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Finding God in the ruins

Sarah Pulliam Bailey has a good post up at Get Religion about Tom Breen, an AP reporter who became a Roman Catholic while covering the abuse scandals in Los Angeles. How does that work? Here’s Breen, from an interview with Get Religion:

I quickly realized that I didn’t know anything about Catholicism, and so to avoid embarrassing myself and the paper I resolved to learn what I could. In addition to reading everything I could get my hands on, I started pitching stories on religious topics that had nothing to do with the abuse scandal, hoping to bring myself up to speed.

This continued after I moved to the Journal Inquirer, the paper in my hometown of Manchester, Conn. By now I had discovered that I was interested not just in Catholic stories, but in religion generally. It was not only a fascinating topic, but it was one that not many other reporters were interested in covering, so I could pursue stories without stepping on any toes. I also had tremendously knowledgeable editors who were hungry for religion news. One of them put it to me in a way I’ve always remembered: compare the amount of resources the press spends on covering primary elections, he told me, with the number of people who vote in primary elections. Now compare the resources spent on covering religion with the number of people who attend a weekly worship service.

So that’s how I became hooked on religion coverage. On kind of a parallel track, I eventually became a devout Catholic, going through the Rite of Christian Initiation for Adults and becoming a weekly churchgoer. Ironically, it was my work covering elements of the sex abuse scandal that led me to become an “official” Catholic; I learned all I could about the faith to make sure my stories were accurate, and my learning convinced me this was the truth.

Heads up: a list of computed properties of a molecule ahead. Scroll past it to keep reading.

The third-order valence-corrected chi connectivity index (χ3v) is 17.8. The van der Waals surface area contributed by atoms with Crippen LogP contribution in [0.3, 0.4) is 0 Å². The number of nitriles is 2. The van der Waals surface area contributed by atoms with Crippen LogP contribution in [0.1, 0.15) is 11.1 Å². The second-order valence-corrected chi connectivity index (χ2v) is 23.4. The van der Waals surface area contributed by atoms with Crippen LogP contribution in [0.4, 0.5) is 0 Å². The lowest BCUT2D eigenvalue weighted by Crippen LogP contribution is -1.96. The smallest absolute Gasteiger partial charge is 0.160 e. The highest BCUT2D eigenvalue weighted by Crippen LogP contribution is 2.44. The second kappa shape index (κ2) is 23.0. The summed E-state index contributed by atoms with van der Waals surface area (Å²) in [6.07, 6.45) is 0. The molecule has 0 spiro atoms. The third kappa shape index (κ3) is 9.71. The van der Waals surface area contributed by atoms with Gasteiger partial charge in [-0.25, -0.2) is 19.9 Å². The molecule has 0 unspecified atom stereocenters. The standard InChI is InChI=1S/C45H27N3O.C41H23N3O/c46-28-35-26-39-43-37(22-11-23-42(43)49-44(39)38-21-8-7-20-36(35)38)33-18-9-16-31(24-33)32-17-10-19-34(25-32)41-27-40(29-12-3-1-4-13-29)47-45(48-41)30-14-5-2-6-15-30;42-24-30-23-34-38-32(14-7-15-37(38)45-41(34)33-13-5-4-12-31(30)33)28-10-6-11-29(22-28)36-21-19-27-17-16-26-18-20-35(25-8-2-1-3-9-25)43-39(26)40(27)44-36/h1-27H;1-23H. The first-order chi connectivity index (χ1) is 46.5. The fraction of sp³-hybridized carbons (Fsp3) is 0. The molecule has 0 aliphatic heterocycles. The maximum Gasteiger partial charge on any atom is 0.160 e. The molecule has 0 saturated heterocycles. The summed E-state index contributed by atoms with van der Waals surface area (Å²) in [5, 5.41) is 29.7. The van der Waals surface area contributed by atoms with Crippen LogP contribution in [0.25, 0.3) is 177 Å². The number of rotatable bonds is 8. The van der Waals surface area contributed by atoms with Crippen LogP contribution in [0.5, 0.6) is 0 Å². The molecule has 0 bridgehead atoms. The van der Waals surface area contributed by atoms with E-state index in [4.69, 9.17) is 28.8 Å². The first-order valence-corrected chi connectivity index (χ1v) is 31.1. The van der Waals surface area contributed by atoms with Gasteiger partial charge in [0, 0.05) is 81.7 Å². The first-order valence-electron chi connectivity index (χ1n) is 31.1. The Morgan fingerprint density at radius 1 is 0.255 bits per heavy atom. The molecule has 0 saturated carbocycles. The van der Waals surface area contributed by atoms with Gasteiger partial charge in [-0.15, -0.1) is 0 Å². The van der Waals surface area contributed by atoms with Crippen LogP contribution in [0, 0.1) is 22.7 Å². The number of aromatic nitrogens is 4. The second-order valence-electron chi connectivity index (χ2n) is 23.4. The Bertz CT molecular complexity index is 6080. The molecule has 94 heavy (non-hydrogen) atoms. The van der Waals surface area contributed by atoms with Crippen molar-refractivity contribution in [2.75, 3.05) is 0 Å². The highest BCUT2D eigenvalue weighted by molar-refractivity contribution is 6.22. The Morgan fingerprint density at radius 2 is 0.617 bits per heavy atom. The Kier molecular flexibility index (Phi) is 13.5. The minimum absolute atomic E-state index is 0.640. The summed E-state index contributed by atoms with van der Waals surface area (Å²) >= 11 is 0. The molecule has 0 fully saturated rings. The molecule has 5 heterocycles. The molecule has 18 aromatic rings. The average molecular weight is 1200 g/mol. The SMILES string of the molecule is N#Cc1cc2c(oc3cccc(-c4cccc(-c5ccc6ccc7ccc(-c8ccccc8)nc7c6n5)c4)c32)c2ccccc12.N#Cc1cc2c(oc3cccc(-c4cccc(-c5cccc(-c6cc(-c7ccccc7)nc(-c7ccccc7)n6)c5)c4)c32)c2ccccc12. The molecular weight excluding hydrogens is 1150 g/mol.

A Mediabistro columnist who had covered the same story, reacting to this, said he couldn’t understand how such a thing was possible. Breen responded:

The coverage of the scandal was the motivation to learn more about Catholicism, and I really can’t overstate the extent of my ignorance at the time; I mean, I couldn’t even name all the sacraments, let alone explain them. So my desire to get up to speed wasn’t just a desire to learn about the context of the scandals, it was an effort to learn, basically, everything I could, from church history to theology to the formal name for that hat bishops wear. It was through that effort – which lasted for years, and took in everything from lots of reading to hanging around pilgrimage sites and talking to people – that I eventually decided Catholicism was for me.

As a journalist who lived through the slow, painful slipping away of his Catholic faith as a result of his abuse scandal coverage, I salute Tom Breen with total sincerity. Many people (especially some grudge-holding Catholic readers) expect me to harbor hostility toward Catholicism, but it’s not true. It sounds like Tom Breen’s journey was an authentic one, and though I don’t share his faith entirely, I find it deeply admirable that he could explore the ruins of the Church in Los Angeles and emerge with the hidden treasure of real faith.